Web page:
How can we understand the future of Iraq? In the minds of Iraqis, Iraq's future is worse than the present. Many Iraqis perceive their coming days will be dark and grim. Intellectuals do not hesitate to acclaim the past and dwell on it, as if it were the perfect era.
This situation has psychological, historical and philosophical dimensions, and is certainly related to Iraqis having always had low expectations of the future.
The perception of the past and future is certainly linked to the present, for Iraqis have been experiencing political, economic and social crises. This justifies their reminiscence about the past, where life’s requirements were less complicated. This gloomy present does not bode well for them in the future.
This introduction is necessary to address two major points in the Iraqi status quo:
First, the Iraqi political arena is dominated by the same grim prospect that prevails among the public. Politicians are not reluctant to state that “Iraq is moving from bad to worse.”
Second, there is this emotional and political duality that confuses the perception of the past, which prevents Iraqis from rising up and advancing their country once again.
Regarding the first point, this state of popular and political frustration justifies failure economically, politically and at the administrative level. This has produced unsound governing systems and ruling regimes and led to a state of confusion at the level of the government’s administration and its inability to invest its resources. It also resulted in sharp social struggles and a serious security collapse.
This general frustration is also linked to the high expectations of Iraqis on April 9, 2003, which marked the end of the former Iraqi regime and the beginning of a new era.
Many politicians were wrong when they raised their expectations about the rapid advancement of Iraq following the entry of US troops into the country. Many intellectuals were wrong about monitoring social movements apart from the past. They believed that “everything will return as it was.”
The truth is that nothing will be back as it was.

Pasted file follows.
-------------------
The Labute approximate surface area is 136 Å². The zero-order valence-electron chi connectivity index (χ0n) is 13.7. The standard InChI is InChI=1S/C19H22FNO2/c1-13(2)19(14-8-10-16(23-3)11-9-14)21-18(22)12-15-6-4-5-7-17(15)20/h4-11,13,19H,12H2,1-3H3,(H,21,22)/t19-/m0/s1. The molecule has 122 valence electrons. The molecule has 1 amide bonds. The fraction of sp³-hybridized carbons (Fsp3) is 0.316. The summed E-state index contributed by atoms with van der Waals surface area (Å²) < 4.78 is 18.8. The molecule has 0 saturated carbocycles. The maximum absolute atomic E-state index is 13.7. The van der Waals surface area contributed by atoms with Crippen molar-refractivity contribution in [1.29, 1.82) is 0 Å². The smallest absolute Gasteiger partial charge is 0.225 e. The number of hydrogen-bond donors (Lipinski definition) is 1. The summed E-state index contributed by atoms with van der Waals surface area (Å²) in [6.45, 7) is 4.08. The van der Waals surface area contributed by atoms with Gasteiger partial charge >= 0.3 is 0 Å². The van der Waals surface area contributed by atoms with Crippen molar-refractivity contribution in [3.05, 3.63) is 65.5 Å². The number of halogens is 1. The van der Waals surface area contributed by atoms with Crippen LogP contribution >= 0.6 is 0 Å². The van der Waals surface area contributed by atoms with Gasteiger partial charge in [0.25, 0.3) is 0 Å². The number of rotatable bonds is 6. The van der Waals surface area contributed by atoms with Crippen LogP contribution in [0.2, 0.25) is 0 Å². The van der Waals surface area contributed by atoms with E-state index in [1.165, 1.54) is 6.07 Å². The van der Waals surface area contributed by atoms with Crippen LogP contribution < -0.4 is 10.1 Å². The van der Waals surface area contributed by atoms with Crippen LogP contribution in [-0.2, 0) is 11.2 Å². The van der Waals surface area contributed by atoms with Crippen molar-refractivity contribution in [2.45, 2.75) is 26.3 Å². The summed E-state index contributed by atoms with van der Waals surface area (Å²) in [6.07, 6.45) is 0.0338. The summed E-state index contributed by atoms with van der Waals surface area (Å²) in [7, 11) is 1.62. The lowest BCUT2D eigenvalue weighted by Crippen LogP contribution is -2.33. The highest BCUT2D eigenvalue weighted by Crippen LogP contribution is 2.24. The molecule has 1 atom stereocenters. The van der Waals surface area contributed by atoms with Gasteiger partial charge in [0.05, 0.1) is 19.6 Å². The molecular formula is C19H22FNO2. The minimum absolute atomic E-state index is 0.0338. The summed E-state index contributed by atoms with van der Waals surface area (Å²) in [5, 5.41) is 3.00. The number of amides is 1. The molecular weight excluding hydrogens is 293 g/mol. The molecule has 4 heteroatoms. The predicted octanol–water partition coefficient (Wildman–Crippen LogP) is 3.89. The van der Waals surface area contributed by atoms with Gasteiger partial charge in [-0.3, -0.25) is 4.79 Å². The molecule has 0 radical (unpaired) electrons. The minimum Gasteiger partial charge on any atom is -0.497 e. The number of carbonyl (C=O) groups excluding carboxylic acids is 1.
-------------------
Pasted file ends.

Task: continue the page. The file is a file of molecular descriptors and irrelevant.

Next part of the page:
Therefore, we are to look at the second point because it is substantial in understanding the current frustration plaguing the Iraqi arena.
“How do we deal with the past?” This is the question that has not been answered yet.
By the past, we mean the legacy or remnants of the regime of Saddam Hussein and the Baath Party. In 2003, when all parties were not sure how to deal with the remnants of the previous regime, former American civil governor Paul Bremer made his famous resolution to eliminate the remnants of Hussein’s regime by dissolving the army, security apparatuses and media institutions, and launching the “de-Baathification campaign.”
What matters today is that the Iraqis restore their ability to come to terms with the future, through a less violent and more humane settlement.
The unending accusations hurled at the the thousands of former Baathists will not be a logical solution to the problem. Ten years after the decision to “de-Baathify” and isolate previous security and military officials, the state has yet to determine who has the blood of Iraqis on their hands and who does not, for they were re-integrated in society as normal citizens.
The fundamental crisis over the past lies in that laws that were supposed to be a fair tool to overcome the transitional phase have become a big rock preventing Iraq from moving beyond this stage. This would not have been the case had these laws not been misused. In many cases, they caused injustice, rather than serving to achieve justice.
People cannot move toward the future when they are preoccupied with the past. They cannot move forward without taking bold steps based on the logic of truth and justice, rather than on political bargaining and investment.
Iraq desperately needs to come to terms with its future — to see more light at the end of the dark tunnel. But before this can happen, the country needs a bold and just resolution to settle old scores.